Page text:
In an unusual public display of frustration, W. Deen Mohammed, leader of the nation's largest African-American Muslim organization, has lashed out at onetime colleague Louis Farrakhan, who he said is leading blacks "further and further into darkness."
Mohammed, son of the late Nation of Islam leader Elijab Muhammad, called Farrakhan's Million Man March "more emotionalism than reason." Farrakhan, he said, "wants people to believe that God talks to him. If God is talking to him, I don't like what he is saying." Mohammed voiced concern that Farrakhan's focus on past injustices suffered by blacks could prevent the African-American community from progressing. He also attacked what he characterized as Farrakhan's racial divisiveness and said Farrakhan's "number two" reason for organizing the march was to make money.
Mohammed's comments were contained in an October 26 news release, itself a rare event. Mohammed is a low-key, orthodox religious leader who, while highly respected by Muslims worldwide, has largely avoided the media limelight. His ministry, based in Calumet City, Illinois, near Chicago, claims some 1.5 million followers. Farrakhan's Nation of Islam has an estimated 10,000 to 20,000 followers.
Prior to the Million Man March--which drew hundreds of thousands of black men to Washington October 16--Mohammed's criticism of the event was restricted to the Muslim journal, the weekly newspaper of his organization, the Ministry of W. Deen Mohammed. However, the event's success and the attention focused on Farrakhan have prompted Mohammed to speak out more forcefully, according to an aide.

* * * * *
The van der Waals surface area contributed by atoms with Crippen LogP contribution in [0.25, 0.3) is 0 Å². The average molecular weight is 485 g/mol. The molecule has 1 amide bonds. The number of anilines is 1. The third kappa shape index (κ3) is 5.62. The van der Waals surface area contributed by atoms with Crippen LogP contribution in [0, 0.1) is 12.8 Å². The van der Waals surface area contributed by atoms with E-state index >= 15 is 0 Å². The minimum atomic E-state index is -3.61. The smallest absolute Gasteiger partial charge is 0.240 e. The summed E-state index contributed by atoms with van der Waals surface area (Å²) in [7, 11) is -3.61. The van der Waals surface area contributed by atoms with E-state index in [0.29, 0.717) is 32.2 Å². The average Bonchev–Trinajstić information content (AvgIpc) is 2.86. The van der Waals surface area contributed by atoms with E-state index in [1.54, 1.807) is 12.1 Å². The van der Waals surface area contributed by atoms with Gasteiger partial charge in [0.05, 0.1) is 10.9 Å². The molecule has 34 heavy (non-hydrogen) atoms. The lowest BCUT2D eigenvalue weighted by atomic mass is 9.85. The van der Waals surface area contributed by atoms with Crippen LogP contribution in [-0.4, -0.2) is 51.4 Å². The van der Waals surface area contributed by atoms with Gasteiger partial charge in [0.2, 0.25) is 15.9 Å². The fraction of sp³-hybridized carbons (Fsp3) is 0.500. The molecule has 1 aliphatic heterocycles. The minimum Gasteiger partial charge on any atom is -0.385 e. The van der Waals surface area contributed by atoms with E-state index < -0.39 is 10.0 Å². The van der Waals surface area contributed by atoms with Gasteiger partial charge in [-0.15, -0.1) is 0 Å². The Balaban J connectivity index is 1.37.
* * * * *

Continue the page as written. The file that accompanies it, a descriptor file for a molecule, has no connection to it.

Lawrence H. Mamiya, a professor of religion and African studies at Vassar College in Poughkeepsie, New York, said Mohammed's outspokenness reflects his growing frustration over Farrakhan's heightened popularity among African-Americans. Mamiya, who has written extensively about black Muslims, said Mohammed's strong response also stems from his concern that the Nation of Islam's unorthodox theology is being wrongly equated with mainstream Islamic beliefs.
"The media tend to broad-brush everyone," said Mamiya. "Mohammed fears that if Farrakhan is seen as divisive, all African-American Muslims will be seen as divisive, just as all Muslims tend to be called terrorists." An aide to Mohammed, Abdulmalik Mohammed, underscored Mohammed's desire to counter media "misidentification" of Farrakhan as the black community's top Muslim leader. "We don't appreciate being characterized as followers of Louis Farrakhan," said the aide. "The fact that Louis Farrakhan and his people have public relations ability doesn't make him a real leader. …